It’s taken longer than we’d hoped, but the first major software update for the Analogue Pocket is finally here. It’s still in beta, so not everything is fully fleshed out, but at least you’ll be able to get a taste of the company’s take on its fledgling operating system. The beta includes a preview of the “reference” library, vastly improved game saves, and most excitingly, a glimpse of how third-party developers can use the Pocket to emulate consoles beyond the one it includes does it already.
Analog OS 1.1
“Memories”, as Analogue calls save states, still aren’t complete, but you can at least save a respectable 128 different game states, which is a huge improvement over the minimum offering at launch (one slot for only one game in total). You can make saves for any game, be it that physical cartridge or any “.pocket” GB Studio files you have (like Deadeus). The save method is the same as before (Up+Analog button) and you can call up a list of saved files while playing with the Down+Analog button. If you prefer to start right from the last save point, you can also activate that in options (instead of choosing from a list).
What you can’t do is keep updating the last save while you’re at it (think “save slots” in most emulators). Each new save becomes a separate file and you manage them separately. They appear in a long list of details about the platform for the game you were playing (Game Boy, Game Gear, etc.), the title of the game, and the save date/time.
At the moment you can get Memories from the main menu (before loading a game), but if you choose a save that matches the cartridge in the slot you won’t get there directly (it’s greyed out), you have to load the game first . Analog says a screenshot will be added to saves/Memories soon and they can be sorted in several ways to make the experience much smoother in the full September release.
What wasn’t in the OS at all at launch was the “Library” feature. All we knew was that it had the lofty goal of being a complete reference of all gaming history. From there, you would see artwork for titles, along with what company made the game, for what platform, what year, and even what region or version you had inserted into the cartridge slot. In today’s beta, the library is more of a splash screen before loading the game. Analog says you can even add your own image to a game in the library, but again, expect that in the final release.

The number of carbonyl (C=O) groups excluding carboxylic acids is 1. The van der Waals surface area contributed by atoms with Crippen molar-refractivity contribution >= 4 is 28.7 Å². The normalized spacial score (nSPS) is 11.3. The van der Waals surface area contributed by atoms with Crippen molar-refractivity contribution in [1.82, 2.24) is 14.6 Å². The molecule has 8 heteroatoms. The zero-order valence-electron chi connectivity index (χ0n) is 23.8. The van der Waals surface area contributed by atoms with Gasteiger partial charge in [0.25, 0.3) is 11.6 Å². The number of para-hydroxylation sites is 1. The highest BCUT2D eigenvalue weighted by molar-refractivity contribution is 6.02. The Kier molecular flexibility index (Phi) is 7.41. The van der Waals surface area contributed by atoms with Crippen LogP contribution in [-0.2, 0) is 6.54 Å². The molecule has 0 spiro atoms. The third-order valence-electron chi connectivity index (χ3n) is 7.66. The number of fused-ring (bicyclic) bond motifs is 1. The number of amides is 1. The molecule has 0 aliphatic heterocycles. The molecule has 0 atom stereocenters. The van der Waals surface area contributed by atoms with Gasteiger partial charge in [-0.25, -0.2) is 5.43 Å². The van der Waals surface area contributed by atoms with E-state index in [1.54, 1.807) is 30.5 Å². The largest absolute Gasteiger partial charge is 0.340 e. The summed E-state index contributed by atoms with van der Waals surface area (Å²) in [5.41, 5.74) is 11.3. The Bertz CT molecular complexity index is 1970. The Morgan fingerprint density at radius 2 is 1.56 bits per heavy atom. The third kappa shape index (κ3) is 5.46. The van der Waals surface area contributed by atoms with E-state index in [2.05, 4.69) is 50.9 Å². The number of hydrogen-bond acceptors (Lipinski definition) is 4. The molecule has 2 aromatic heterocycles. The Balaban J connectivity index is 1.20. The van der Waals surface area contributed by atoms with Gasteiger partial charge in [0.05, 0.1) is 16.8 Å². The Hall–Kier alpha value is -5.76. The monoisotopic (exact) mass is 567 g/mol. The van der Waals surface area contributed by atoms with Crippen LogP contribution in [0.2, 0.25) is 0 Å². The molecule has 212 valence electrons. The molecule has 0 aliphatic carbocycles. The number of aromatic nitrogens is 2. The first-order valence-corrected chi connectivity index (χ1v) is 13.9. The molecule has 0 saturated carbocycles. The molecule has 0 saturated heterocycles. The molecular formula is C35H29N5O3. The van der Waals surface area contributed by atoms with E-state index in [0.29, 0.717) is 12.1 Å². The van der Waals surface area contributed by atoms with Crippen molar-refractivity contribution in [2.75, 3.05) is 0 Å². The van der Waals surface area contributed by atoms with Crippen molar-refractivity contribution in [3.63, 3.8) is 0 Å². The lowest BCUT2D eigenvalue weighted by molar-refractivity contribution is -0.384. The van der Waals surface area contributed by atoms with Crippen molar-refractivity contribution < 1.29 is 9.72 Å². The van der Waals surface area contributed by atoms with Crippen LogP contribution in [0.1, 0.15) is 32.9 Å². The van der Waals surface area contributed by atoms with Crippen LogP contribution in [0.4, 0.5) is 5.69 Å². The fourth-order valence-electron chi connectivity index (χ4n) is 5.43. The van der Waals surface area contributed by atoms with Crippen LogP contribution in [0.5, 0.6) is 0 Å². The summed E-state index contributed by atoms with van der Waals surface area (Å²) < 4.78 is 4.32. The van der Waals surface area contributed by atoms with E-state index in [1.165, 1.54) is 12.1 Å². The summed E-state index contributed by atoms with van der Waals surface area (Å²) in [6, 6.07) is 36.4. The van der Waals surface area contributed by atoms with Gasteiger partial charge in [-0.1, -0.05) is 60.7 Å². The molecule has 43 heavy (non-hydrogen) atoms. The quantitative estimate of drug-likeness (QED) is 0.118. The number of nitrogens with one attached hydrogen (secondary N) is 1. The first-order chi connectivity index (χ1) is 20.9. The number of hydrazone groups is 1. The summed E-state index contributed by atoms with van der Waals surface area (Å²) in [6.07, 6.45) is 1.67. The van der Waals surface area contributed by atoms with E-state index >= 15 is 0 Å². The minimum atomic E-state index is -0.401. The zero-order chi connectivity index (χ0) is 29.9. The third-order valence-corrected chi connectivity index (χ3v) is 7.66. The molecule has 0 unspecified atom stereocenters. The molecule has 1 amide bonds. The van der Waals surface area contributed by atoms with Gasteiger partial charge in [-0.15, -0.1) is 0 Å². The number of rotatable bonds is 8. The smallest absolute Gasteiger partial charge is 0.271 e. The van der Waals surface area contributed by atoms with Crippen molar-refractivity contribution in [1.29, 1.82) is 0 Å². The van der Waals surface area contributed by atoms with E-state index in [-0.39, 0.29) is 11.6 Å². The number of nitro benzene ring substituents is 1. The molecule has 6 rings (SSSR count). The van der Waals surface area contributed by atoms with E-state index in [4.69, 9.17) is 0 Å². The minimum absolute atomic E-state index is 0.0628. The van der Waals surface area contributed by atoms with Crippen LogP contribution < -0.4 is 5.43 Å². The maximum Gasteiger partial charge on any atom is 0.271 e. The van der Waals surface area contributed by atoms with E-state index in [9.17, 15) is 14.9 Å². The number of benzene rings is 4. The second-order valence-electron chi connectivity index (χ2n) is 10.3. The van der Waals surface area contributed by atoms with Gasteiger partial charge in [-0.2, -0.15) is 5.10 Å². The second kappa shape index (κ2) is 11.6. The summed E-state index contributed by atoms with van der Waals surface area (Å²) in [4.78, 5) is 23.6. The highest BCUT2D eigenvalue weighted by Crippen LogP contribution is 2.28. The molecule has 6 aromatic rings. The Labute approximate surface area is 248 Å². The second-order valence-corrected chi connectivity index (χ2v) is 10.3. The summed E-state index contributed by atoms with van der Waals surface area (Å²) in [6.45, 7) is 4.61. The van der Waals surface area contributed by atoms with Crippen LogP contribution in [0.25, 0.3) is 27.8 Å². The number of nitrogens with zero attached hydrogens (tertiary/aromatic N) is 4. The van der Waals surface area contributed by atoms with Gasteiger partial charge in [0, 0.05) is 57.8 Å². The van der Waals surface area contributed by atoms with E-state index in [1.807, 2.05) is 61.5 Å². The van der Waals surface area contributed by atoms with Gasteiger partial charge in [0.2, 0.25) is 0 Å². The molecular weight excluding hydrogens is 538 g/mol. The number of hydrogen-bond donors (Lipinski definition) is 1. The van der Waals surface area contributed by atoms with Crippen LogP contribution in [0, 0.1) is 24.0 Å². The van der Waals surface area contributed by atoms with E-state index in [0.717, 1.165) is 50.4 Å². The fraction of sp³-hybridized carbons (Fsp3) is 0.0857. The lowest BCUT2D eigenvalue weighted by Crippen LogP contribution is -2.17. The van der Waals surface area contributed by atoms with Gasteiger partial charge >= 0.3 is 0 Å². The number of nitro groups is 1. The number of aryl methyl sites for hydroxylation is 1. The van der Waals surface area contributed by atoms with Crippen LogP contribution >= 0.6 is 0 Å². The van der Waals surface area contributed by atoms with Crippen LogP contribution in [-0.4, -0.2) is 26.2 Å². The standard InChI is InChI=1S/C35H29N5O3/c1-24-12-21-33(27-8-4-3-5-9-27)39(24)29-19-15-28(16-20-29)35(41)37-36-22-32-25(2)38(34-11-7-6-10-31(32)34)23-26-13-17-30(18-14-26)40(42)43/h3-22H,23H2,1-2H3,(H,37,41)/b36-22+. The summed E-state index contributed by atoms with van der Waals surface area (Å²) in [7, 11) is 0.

All the cartridges I tested had the correct details with a screenshot, but the information is limited (no mention of what year or version of the game I have, etc). Sure, we’re excited to see how this scales up once it’s fully integrated, but for now it’s a pleasant stopover on the way to playing a game. It’s worth noting that, as it is, it only applies to cartridges and not to titles launched from the GB Studio section (such as the aforementioned Deadeus, a full game that Analogue made available for the Pocket at launch ).
More practical, Analogue has added support for more third-party controllers for TV playback via the dock. To be fair, while the officially supported list was short at launch (three 8Bitdo models plus the PS4 and Switch controllers), a lot more worked. As of this release, the number of supported 8Bitdo controllers rises to 15 and PS5 owners can now also use their DualSense if they wish.
One of the more interesting features of the Pocket at launch was the presence of a spare FPGA chip. Analogue’s hardware does not use software emulation, but uses a Field Programmable Gate Array (FPGA) to emulate hardware-level consoles with cores – instructions to the FPGA that configure it to mimic a specific system. Analogue promised that others could develop cores for the Pocket, and today we see the first example of that.
A core for the PDP-1 was made for the Pocket so you can play one of the very first video games – Space War! – from 1962. As you can imagine, the game is very simple and doesn’t really put a load on the Pocket, but it’s a fitting first example for a console that wants to celebrate the history of gaming. And this should really just be the start of something more exciting than other developers – that could be anyone – come on board.
What’s even more of a surprise is that all of the Pocket’s hardware seems to be open to developers. Initially, it was thought that the Pocket’s main FPGA would be taken as analog and that the less powerful second FPGA would be tinkered with. But the company’s founder, Christopher Taber, confirmed to cafe-madrid that “developers will be able to implement fully decentralized cores as far as they can push Pocket’s hardware … roughly up to the 32-bit generation.”
Best of all, we might not even have to wait long to see what comes along. “A lot of third-party developers have had their hands on openFPGA for a while and you can expect a plethora of new amazing stuff to be released publicly shortly on/after July 29,” Taber told cafe-madrid, before concluding, “We’re not messing around with this. .”
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